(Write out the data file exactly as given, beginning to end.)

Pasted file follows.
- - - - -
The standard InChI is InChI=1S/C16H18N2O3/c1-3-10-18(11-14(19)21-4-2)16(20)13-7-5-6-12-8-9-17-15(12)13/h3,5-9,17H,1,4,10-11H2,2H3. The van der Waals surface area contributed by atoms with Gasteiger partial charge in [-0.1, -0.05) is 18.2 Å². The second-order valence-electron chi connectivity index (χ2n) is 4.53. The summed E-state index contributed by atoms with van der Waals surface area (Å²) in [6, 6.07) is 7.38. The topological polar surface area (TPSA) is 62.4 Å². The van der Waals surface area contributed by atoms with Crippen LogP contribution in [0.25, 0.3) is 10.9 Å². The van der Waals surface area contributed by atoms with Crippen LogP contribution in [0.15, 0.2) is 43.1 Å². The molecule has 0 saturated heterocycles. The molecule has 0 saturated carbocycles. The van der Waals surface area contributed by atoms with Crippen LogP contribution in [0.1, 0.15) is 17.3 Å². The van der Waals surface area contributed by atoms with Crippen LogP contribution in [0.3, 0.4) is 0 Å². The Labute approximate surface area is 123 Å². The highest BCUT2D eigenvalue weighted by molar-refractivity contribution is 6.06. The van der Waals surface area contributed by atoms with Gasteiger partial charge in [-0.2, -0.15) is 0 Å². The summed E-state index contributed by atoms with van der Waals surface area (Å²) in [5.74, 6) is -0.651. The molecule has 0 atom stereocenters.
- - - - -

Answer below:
The standard InChI is InChI=1S/C16H18N2O3/c1-3-10-18(11-14(19)21-4-2)16(20)13-7-5-6-12-8-9-17-15(12)13/h3,5-9,17H,1,4,10-11H2,2H3. The van der Waals surface area contributed by atoms with Gasteiger partial charge in [-0.1, -0.05) is 18.2 Å². The second-order valence-electron chi connectivity index (χ2n) is 4.53. The summed E-state index contributed by atoms with van der Waals surface area (Å²) in [6, 6.07) is 7.38. The topological polar surface area (TPSA) is 62.4 Å². The van der Waals surface area contributed by atoms with Crippen LogP contribution in [0.25, 0.3) is 10.9 Å². The van der Waals surface area contributed by atoms with Crippen LogP contribution in [0.15, 0.2) is 43.1 Å². The molecule has 0 saturated heterocycles. The molecule has 0 saturated carbocycles. The van der Waals surface area contributed by atoms with Crippen LogP contribution in [0.1, 0.15) is 17.3 Å². The van der Waals surface area contributed by atoms with Crippen LogP contribution in [0.3, 0.4) is 0 Å². The Labute approximate surface area is 123 Å². The highest BCUT2D eigenvalue weighted by molar-refractivity contribution is 6.06. The van der Waals surface area contributed by atoms with Gasteiger partial charge in [-0.2, -0.15) is 0 Å². The summed E-state index contributed by atoms with van der Waals surface area (Å²) in [5.74, 6) is -0.651. The molecule has 0 atom stereocenters.